We have a hard time understanding why Benton County commissioners don't think they need to be involved in a developing water crisis at Red Mountain.
The problem is getting so bad that state Department of Ecology officials warned the commissioners that water on the north side of the mountain could dry up in the near future, especially as further development takes place in the area.
Complaints about wells going dry temporarily near Red Mountain are increasing and the depths of new wells are up to 400 feet to access adequate water volumes.
The 4.3-square-mile area has 265 existing wells, and plans are for enough subdivided lots to add 128 more wells. The increased demand will cause the water table to drop even farther, compounding an already critical problem.
Never miss a local story.
But two commissioners said it's not the county's job to regulate water.
"I don't have the authority to stop someone from developing because there isn't enough water. (We require) only that water is available," said Commissioner Leo Bowman.
And Commissioner Jim Beaver concurred: "I don't think I'm going to be a water cop."
So, it appears they are content to let people build on lots that may or may not have adequate access to potable water in the future.
That sounds like a major headache for the county in the long term, and one that could be avoided if action is taken now to address the problem. The state didn't come to the commissioners meeting because everything is fine.
And the Ecology representatives didn't just come with a message of foreboding -- they brought ideas for potential ways to ensure the water supply meets the anticipated demand.
Commissioners were asked to consider permitting restrictions that would limit the demand for ground water at future developments. Conditions could be placed to limit lawn sizes or require xeriscaping, a method of landscaping with limits or eliminates the need for irrigation.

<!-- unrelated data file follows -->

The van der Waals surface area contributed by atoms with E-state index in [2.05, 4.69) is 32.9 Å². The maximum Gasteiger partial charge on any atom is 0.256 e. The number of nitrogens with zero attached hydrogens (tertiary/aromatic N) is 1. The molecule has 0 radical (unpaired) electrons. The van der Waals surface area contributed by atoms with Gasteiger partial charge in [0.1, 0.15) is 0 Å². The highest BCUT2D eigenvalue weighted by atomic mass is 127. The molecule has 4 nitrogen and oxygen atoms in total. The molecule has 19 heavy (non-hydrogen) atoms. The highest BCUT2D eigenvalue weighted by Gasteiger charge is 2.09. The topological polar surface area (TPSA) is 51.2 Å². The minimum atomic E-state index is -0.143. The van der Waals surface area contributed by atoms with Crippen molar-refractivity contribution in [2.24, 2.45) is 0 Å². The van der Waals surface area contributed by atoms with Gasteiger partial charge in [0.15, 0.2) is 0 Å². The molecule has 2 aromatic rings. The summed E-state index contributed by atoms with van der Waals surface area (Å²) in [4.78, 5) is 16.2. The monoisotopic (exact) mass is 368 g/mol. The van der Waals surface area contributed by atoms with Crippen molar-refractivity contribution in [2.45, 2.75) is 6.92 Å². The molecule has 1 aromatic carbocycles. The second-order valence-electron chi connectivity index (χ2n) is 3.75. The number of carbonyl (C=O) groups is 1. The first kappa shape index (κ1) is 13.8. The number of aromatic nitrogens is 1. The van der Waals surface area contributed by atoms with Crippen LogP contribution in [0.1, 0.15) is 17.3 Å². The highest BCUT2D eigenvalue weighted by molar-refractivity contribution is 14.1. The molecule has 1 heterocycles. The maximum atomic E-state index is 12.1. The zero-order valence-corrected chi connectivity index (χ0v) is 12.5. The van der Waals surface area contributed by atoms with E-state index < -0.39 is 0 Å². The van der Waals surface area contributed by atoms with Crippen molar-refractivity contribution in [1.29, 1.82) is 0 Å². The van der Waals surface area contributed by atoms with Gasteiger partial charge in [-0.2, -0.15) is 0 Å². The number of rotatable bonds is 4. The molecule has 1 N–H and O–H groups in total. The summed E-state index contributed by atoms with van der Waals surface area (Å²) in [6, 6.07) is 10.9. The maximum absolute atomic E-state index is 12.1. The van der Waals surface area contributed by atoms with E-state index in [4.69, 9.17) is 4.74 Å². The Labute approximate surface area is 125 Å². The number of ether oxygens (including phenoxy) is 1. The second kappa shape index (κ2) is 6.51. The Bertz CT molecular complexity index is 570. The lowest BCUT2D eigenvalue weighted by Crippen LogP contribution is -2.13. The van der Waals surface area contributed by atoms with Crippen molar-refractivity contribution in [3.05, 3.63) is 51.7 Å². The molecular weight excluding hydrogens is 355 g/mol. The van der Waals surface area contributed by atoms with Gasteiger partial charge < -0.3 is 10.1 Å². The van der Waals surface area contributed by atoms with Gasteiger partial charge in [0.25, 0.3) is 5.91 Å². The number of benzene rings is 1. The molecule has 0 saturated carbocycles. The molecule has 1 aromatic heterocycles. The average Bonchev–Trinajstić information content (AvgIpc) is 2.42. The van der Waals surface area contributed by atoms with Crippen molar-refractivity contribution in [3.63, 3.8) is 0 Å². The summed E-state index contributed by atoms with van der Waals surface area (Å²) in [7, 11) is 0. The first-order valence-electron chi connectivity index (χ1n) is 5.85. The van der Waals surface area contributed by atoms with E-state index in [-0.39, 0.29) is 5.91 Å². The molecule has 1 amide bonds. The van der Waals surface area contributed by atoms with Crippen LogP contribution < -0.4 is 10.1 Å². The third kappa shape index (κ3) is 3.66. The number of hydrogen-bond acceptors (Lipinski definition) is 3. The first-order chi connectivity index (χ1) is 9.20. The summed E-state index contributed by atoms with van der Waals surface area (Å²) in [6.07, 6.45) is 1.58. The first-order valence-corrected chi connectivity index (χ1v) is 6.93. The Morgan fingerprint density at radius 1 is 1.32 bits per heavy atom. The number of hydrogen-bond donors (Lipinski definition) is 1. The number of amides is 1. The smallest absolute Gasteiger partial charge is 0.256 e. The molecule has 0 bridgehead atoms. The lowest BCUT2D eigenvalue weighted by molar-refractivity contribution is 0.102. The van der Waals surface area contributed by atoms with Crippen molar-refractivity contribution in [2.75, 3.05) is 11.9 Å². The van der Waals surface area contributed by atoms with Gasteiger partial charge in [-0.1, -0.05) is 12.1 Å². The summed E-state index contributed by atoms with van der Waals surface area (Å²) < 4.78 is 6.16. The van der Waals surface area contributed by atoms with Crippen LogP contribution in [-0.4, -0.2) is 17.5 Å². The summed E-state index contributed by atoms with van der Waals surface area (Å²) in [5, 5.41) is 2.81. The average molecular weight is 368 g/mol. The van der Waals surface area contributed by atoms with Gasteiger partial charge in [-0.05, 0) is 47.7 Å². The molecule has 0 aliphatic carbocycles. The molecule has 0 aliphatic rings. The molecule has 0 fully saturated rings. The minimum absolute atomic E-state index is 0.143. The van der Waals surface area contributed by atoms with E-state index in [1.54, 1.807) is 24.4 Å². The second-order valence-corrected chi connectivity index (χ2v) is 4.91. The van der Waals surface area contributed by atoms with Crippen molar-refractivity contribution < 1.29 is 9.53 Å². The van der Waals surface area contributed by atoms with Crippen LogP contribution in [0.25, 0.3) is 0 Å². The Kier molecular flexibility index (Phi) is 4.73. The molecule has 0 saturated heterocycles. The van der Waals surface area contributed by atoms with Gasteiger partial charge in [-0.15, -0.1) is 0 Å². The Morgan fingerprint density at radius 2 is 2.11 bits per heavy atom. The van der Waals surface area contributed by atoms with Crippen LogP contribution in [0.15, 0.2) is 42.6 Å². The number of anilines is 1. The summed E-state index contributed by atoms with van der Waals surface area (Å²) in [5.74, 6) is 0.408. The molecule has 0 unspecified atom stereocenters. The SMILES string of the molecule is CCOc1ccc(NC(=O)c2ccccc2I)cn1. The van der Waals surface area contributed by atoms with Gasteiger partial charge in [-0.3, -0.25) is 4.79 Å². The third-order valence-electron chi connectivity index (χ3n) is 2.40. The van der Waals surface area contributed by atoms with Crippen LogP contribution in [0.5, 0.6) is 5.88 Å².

A grander solution would be to extend water from West Richland to the dry spot. But the land would have to be included in West Richland's urban growth area for that to happen. And that would take action by the county and the city.
Bowman did come around some on the issue, saying the warning from the Ecology folks may force them into uncharted territory when it comes to water issues. Why the commissioners didn't immediately see their role is vital to the welfare of a portion of the county is troubling.
Health is an issue when wells run dry. It also is an issue when homeowners have to drill deeper to find water.
Studies show that deeper wells at Red Mountain produce hotter water with levels of chlorides, methane gas, fluorides and hydrogen sulfide that are higher than they should be.
Red Mountain doesn't get much rain, and because of the very nature of the slope, most rainwater would flow away and never make it to the aquifer, so there's no hope of it recharging on its own.
It's clear the water problem is not going to get better on its own and that the Department of Ecology wanted commissioners to know the urgent need to take action on the issue soon.
The commissioners should make finding a solution to the looming crisis a top priority.